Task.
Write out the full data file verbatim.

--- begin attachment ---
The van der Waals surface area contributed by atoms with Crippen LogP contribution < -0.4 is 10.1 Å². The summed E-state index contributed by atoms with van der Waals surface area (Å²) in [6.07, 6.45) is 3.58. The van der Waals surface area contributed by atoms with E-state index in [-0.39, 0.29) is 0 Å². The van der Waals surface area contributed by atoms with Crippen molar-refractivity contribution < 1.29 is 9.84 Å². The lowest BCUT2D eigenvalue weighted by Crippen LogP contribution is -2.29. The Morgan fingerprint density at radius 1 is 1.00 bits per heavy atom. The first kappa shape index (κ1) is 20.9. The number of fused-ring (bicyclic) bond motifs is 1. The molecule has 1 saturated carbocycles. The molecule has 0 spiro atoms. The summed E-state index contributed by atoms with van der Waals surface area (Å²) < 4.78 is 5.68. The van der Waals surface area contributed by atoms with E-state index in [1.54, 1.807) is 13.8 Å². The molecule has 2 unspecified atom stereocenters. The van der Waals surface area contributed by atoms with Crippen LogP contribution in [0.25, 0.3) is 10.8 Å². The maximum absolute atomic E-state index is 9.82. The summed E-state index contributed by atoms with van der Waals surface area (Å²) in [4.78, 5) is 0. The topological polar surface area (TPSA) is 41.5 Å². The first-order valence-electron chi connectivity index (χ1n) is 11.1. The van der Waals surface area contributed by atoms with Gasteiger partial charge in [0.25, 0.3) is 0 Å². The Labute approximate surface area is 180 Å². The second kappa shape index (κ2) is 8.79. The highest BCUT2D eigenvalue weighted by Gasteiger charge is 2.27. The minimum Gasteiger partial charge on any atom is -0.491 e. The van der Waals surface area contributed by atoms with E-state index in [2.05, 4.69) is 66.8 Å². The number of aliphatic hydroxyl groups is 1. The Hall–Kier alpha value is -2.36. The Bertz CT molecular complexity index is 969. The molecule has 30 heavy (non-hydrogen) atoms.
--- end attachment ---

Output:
The van der Waals surface area contributed by atoms with Crippen LogP contribution < -0.4 is 10.1 Å². The summed E-state index contributed by atoms with van der Waals surface area (Å²) in [6.07, 6.45) is 3.58. The van der Waals surface area contributed by atoms with E-state index in [-0.39, 0.29) is 0 Å². The van der Waals surface area contributed by atoms with Crippen molar-refractivity contribution < 1.29 is 9.84 Å². The lowest BCUT2D eigenvalue weighted by Crippen LogP contribution is -2.29. The Morgan fingerprint density at radius 1 is 1.00 bits per heavy atom. The first kappa shape index (κ1) is 20.9. The number of fused-ring (bicyclic) bond motifs is 1. The molecule has 1 saturated carbocycles. The molecule has 0 spiro atoms. The summed E-state index contributed by atoms with van der Waals surface area (Å²) < 4.78 is 5.68. The van der Waals surface area contributed by atoms with E-state index in [1.54, 1.807) is 13.8 Å². The molecule has 2 unspecified atom stereocenters. The van der Waals surface area contributed by atoms with Crippen LogP contribution in [0.25, 0.3) is 10.8 Å². The maximum absolute atomic E-state index is 9.82. The summed E-state index contributed by atoms with van der Waals surface area (Å²) in [4.78, 5) is 0. The topological polar surface area (TPSA) is 41.5 Å². The first-order valence-electron chi connectivity index (χ1n) is 11.1. The van der Waals surface area contributed by atoms with Gasteiger partial charge in [0.25, 0.3) is 0 Å². The Labute approximate surface area is 180 Å². The second kappa shape index (κ2) is 8.79. The highest BCUT2D eigenvalue weighted by Gasteiger charge is 2.27. The minimum Gasteiger partial charge on any atom is -0.491 e. The van der Waals surface area contributed by atoms with E-state index in [2.05, 4.69) is 66.8 Å². The number of aliphatic hydroxyl groups is 1. The Hall–Kier alpha value is -2.36. The Bertz CT molecular complexity index is 969. The molecule has 30 heavy (non-hydrogen) atoms.